Any time I have visited the library, the staff are always super helpful and approachable, no question seems to faze them, they always willing to help or sign post you to where needed.
    We recently had our main library close, (Kettering) and there is a temporary one in it’s place, not great but at least we have one which I am really grateful for, I am still able to order my books, may take a little longer, but at least there is one. I just wish the Council would invest in the main one and make what was a beautiful library and central hub for the community, put back again so the younger generation can grow up with it and use this with their families.

  5. Kathleen Codrington says:

    It is a massive shame that all this country does is talk, never action. The people in this country will never come together, in Germany and France, they are always fighting the politicians, England just bows down and accepts all the ridiculous cuts and price rises. It would be a travesty to get rid of libraries, get rid of this government. I took my child to libraries and still do, the environment is welcoming, you are surrounded by books and mores books, there is space to do any sort of work and it is QUIET. The atmosphere and the access to any information is paramount. So instead of t he government getting rid of an important and relevant structure in this country, they should get rid of themselves.

  6. Wale Bakare says:

    Public libraries should be available. This is a service that benefits present and future users. One of the reasons for council tax. Where else can they go…….to their phone? Sounds a cheaper alternative.

  7. Alan Wylie says:

    I’ve been a Library Worker for 30yrs, a Unison activist for the same time, a national campaigner since 2010 and Workforce Rep on the DCMS Libraries Taskforce. I’ve helped to organise parliamentary lobby’s, national marches and I’ve spoken up & down the country in defence of libraries.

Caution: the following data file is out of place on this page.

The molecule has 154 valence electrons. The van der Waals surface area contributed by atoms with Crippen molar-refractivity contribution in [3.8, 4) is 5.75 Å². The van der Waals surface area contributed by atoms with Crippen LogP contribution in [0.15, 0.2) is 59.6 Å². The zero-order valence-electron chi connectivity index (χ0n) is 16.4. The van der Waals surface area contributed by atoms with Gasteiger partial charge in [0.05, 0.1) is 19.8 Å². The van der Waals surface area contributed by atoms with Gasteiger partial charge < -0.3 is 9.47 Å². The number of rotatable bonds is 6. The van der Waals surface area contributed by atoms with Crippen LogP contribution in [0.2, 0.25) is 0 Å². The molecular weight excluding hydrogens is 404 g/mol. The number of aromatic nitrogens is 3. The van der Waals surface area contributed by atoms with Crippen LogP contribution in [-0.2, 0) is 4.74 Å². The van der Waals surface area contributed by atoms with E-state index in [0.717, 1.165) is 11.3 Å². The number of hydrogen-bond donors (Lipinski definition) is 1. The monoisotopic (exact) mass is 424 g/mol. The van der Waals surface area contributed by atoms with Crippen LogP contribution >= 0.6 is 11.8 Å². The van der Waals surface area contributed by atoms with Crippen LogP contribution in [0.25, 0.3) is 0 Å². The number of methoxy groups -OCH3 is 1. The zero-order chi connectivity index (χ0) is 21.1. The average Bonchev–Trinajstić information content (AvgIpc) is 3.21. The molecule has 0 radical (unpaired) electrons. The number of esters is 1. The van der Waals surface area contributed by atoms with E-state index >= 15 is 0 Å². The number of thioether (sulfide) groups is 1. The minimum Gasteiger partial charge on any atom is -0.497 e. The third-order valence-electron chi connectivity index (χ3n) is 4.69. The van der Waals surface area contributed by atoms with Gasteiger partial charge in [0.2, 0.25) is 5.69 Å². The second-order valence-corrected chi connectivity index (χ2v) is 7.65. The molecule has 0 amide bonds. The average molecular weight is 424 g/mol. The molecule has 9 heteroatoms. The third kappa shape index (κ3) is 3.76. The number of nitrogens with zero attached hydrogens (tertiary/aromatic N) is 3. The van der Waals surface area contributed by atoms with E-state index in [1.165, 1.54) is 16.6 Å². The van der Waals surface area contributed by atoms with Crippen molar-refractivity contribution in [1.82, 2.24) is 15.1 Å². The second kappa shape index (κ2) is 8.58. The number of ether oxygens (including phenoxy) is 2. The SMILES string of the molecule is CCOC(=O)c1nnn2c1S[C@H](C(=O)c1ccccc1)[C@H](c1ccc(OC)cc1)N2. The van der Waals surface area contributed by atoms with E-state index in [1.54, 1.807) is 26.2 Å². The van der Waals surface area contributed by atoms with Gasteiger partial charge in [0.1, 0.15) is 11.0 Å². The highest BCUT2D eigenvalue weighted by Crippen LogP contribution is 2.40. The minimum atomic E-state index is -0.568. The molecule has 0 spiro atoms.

Politicians have listened.
    What we need now is coordinated mass industrial action, a National Library Workers Strike.

  8. Lucy Tennison says:

    When my mother-in-law was in hospital, I spent lots of time in Hull visiting her. I live in London and although my job allowed me to work remotely, I needed somewhere to do that! The central library in Hull was fantastic – free wifi and a quiet place to work in between visiting hours at the hospital.

    This public space is so valuable – somewhere warm and dry to spend time. And that’s not even starting to capture the wealth of information, entertainment and possibilities in books or the kindness and guidance available from the library staff.

  9. Sue Ball says:

    Hello I’m Sue
    I work for a further Education College Library.
    Ive had various titles over the past 35 years
    My issue is that I’m expected to catalogue new books.
    But I’m refused a upgrade.
    My title by the way is
    Library Assistant.

  10. carol charters says:

    In Durham we still have 39 libraries manned by paid staff although some are only open 2.5 days a week. Books are predominately what we are about, But we have so much else going on, Storytime, Rhymetime for under 5s, reading groups, craft sessions, Knit and Natter, Happy Hookers crochet. we have loads of events on for children of all ages. we co-ordinate school visits, go out to family hubs to promote and present sessions for toddlers. We are digital champions or we try to be. Our libraries are community hubs for all ages, safe places, warm spaces and so much more